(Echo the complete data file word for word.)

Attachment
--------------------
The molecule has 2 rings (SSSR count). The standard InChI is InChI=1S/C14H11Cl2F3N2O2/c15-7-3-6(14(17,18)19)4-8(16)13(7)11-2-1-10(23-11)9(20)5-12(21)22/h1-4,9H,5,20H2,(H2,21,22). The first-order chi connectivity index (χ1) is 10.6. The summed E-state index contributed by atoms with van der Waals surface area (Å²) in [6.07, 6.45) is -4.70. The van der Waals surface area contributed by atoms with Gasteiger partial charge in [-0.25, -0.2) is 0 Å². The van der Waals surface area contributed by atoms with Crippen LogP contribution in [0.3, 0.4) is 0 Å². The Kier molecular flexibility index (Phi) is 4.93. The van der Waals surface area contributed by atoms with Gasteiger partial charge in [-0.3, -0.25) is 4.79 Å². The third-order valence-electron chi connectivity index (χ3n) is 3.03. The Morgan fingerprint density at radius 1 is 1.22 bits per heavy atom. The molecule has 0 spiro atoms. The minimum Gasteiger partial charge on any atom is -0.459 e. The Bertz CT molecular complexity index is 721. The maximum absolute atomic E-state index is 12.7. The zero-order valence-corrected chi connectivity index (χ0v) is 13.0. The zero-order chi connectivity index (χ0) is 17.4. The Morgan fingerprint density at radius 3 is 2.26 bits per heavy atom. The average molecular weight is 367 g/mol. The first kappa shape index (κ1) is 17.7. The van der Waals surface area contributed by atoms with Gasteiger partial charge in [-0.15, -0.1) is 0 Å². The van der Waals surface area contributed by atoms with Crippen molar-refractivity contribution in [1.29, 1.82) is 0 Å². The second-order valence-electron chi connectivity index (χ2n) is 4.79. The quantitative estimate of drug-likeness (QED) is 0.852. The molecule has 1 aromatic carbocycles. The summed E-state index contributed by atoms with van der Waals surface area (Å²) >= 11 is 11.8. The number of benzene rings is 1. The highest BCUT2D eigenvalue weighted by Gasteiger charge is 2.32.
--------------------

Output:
The molecule has 2 rings (SSSR count). The standard InChI is InChI=1S/C14H11Cl2F3N2O2/c15-7-3-6(14(17,18)19)4-8(16)13(7)11-2-1-10(23-11)9(20)5-12(21)22/h1-4,9H,5,20H2,(H2,21,22). The first-order chi connectivity index (χ1) is 10.6. The summed E-state index contributed by atoms with van der Waals surface area (Å²) in [6.07, 6.45) is -4.70. The van der Waals surface area contributed by atoms with Gasteiger partial charge in [-0.25, -0.2) is 0 Å². The van der Waals surface area contributed by atoms with Crippen LogP contribution in [0.3, 0.4) is 0 Å². The Kier molecular flexibility index (Phi) is 4.93. The van der Waals surface area contributed by atoms with Gasteiger partial charge in [-0.3, -0.25) is 4.79 Å². The third-order valence-electron chi connectivity index (χ3n) is 3.03. The Morgan fingerprint density at radius 1 is 1.22 bits per heavy atom. The molecule has 0 spiro atoms. The minimum Gasteiger partial charge on any atom is -0.459 e. The Bertz CT molecular complexity index is 721. The maximum absolute atomic E-state index is 12.7. The zero-order valence-corrected chi connectivity index (χ0v) is 13.0. The zero-order chi connectivity index (χ0) is 17.4. The Morgan fingerprint density at radius 3 is 2.26 bits per heavy atom. The average molecular weight is 367 g/mol. The first kappa shape index (κ1) is 17.7. The van der Waals surface area contributed by atoms with Gasteiger partial charge in [-0.15, -0.1) is 0 Å². The van der Waals surface area contributed by atoms with Crippen molar-refractivity contribution in [1.29, 1.82) is 0 Å². The second-order valence-electron chi connectivity index (χ2n) is 4.79. The quantitative estimate of drug-likeness (QED) is 0.852. The molecule has 1 aromatic carbocycles. The summed E-state index contributed by atoms with van der Waals surface area (Å²) >= 11 is 11.8. The number of benzene rings is 1. The highest BCUT2D eigenvalue weighted by Gasteiger charge is 2.32.